On the one hand, this status demands that the system of financial and social safeguards established in the state should be such that would allow the judicial power to perform the function of checks, which is so important for the rule of law, and would ensure the special status of the judicial power with respect to the legislative and the executive power as enshrined in the Satversme [the Constitution]. It is surprising that 28 years after the restoration of independence and return to the principles of a democratic state governed by the rule of law this still needs to be discussed, that the Constitutional Court has to pass a number of judgements and has to follow closely how these judgements are enforced. In the period following the restoration of independence, it has become obvious that the welfare, equality and development of society is impossible without a strong judicial power, which guarantees a fair trial, averts arbitrariness and absurd decisions affecting the rights of persons in specific situations, and, thus, is a genuine check on the legislative and the executive power. If public regularly discusses dubious solutions for the national economy or in social matters and the judicial power has been unable to improve the situation at least slightly in the framework of particular cases, then there are grounds not only to ask about the causes, but finding the answer is the matter of the future of Latvia as a democratic state governed by the rule of law.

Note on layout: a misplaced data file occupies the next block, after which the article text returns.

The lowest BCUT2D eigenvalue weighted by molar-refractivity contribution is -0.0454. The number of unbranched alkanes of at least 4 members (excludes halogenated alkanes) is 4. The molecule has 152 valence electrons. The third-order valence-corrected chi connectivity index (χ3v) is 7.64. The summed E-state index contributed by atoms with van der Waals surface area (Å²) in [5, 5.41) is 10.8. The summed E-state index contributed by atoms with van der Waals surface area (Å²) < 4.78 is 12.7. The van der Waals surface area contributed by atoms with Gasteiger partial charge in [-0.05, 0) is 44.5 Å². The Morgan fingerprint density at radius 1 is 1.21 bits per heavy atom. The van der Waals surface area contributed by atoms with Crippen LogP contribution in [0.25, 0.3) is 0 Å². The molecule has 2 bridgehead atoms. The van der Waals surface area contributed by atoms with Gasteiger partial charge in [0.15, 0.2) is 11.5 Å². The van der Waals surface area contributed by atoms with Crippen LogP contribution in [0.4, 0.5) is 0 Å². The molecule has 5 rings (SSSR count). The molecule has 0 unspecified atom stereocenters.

On the other hand, the Constitutional Court has recognised that the legislator has not only the right but also the obligation to set special requirements regarding a judge’s competence, qualification and experience. The Constitutional Court holds that the office of a judge should be the apex of a lawyer’s career. I would like to highlight, in particular, the statement by the Constitutional Court that the judge has the obligation to constantly expand his or her knowledge throughout the career of a judge not only to not lose their qualification but also to be able to perform the special functions of the judicial power in the rapidly changing time and world. However, in a democratic state governed by the rule of law a situation is inadmissible, where special requirements are set for and special responsibility is expected from the judicial power but in the attitude and decisions by the legislative and the executive power with regards to the functioning of the judicial power the principle of leftovers or – in the best case – the principle of the younger brother dominates. An attitude like this is incompatible with the status of the judicial power and does not promote trust in a democratic state governed by the rule of law.